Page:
5 Global Cybersecurity Trends for 2017

  1. Your chance of losing money increases every day.

As the only cybersecurity firm in North America partnered with a multi-billion dollar financial services company, we have a unique insight into the specific risks businesses and organizations face across the international banking ecosystem.  The rise of sophisticated phishing and spear phishing techniques account for a majority of the increasing risk to your business’ bank account.

In the majority of cases of financial loss we have investigated, the initial breach was due to inattentiveness (someone did something they shouldn’t have and let the bad guys in the system).  We have been fortunate enough on a few occasions, working with international law enforcement and the financial services industry, to recover some funds from overseas accounts, but this is the exception, not the norm.

These attacks are increasing.  And once the money leaves your account, it’s gone.

  1. The Rise of Third Party Audits by Specialists

 If you are a subcontractor or a vendor to a larger company, self-attestation of meeting applicable cybersecurity safeguards may no longer be enough.  We’re seeing contract language more and more reflective of the option for Third-Party Audits.  This is already prominent within the financial services industry.

That audits should be conducted by specialists is a growing trend.  As an example, our firm audits large multi-national audit and accounting firms so that they can, in turn, audit their clients.  In some cases, insurance policies require companies to provide a mechanism to ensure their vendors are meeting strict cybersecurity criteria.  The days of Managed Service Providers (MSPs) auditing themselves is slowly coming to an end, if for no other reason than to comply with specific insurance criteria.  In other cases, government or industry-mandated compliance criteria must be validated by a third party.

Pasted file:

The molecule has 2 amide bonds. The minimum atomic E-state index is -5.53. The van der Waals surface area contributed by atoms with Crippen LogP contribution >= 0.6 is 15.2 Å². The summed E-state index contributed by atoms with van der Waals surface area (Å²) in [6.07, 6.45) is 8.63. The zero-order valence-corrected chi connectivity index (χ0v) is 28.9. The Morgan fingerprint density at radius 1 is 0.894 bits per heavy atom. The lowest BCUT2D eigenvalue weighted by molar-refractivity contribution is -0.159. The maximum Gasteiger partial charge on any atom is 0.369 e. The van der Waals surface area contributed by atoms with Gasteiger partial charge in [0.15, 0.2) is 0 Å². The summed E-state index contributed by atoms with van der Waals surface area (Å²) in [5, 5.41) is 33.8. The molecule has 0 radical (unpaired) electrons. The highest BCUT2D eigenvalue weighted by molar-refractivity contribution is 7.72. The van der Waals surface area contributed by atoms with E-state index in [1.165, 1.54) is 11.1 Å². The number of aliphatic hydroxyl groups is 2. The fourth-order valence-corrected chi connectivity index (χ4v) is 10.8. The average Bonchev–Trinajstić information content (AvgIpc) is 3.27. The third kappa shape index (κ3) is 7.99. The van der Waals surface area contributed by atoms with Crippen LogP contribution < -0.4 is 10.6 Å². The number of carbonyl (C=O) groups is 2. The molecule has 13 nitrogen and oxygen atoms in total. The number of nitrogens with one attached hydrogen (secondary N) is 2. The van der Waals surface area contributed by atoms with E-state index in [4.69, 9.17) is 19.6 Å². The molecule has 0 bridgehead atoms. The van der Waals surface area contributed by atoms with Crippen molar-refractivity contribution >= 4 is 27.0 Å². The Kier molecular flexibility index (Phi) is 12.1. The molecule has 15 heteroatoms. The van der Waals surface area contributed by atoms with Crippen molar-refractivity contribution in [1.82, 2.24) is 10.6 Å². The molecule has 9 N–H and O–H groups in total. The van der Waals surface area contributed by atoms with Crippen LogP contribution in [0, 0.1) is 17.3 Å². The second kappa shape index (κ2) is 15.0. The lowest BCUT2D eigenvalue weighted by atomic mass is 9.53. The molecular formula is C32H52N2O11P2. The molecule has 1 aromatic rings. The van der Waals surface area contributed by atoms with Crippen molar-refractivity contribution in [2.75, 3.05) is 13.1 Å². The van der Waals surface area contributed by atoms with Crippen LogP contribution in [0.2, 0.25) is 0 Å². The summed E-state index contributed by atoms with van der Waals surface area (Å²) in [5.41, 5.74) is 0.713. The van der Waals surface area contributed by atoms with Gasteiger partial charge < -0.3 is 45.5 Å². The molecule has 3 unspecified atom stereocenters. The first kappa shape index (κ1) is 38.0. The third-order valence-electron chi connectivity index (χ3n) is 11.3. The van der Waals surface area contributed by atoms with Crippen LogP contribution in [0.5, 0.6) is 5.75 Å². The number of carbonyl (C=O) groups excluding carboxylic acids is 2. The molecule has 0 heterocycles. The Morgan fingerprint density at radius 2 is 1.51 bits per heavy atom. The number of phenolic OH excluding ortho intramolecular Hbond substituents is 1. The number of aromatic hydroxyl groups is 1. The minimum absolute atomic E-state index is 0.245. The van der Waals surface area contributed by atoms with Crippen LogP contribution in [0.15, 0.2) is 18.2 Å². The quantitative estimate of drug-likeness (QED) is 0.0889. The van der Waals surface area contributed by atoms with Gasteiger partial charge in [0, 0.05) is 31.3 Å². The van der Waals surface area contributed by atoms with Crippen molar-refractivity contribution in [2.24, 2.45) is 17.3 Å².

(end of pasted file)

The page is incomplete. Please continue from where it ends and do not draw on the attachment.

Don’t be surprised if your future business contracts require a third-party validation of your cybersecurity posture.

  1. Cyber liability insurance is growing…fast.

Our firm works very closely with insurance carriers and international re-insurers.  We also support the self-insurance industry (Captives and Risk Retention Groups).  One thing they all have in common: they are focused on limiting the risk exposure of small businesses.

Small businesses are woefully unprepared for the potential losses a significant data breach can represent.  And from a purely financial perspective, there is a slow but steady trend of a shift from “risk mitigation” to “risk transfer”.  At a recent National Governors’ Association meeting on small business cybersecurity, we made the case that based on our experience small businesses are more likely to pursue insurance than technology solutions to mitigate their cybersecurity exposure.

Be forewarned, though: after almost a decade of capturing and analyzing actuarial data on small business data breaches, cyber liability policies are maturing rapidly and will increasingly require specific technology and procedural activities in place before issuance of coverage.

  1. Cybersecurity is becoming Institutional.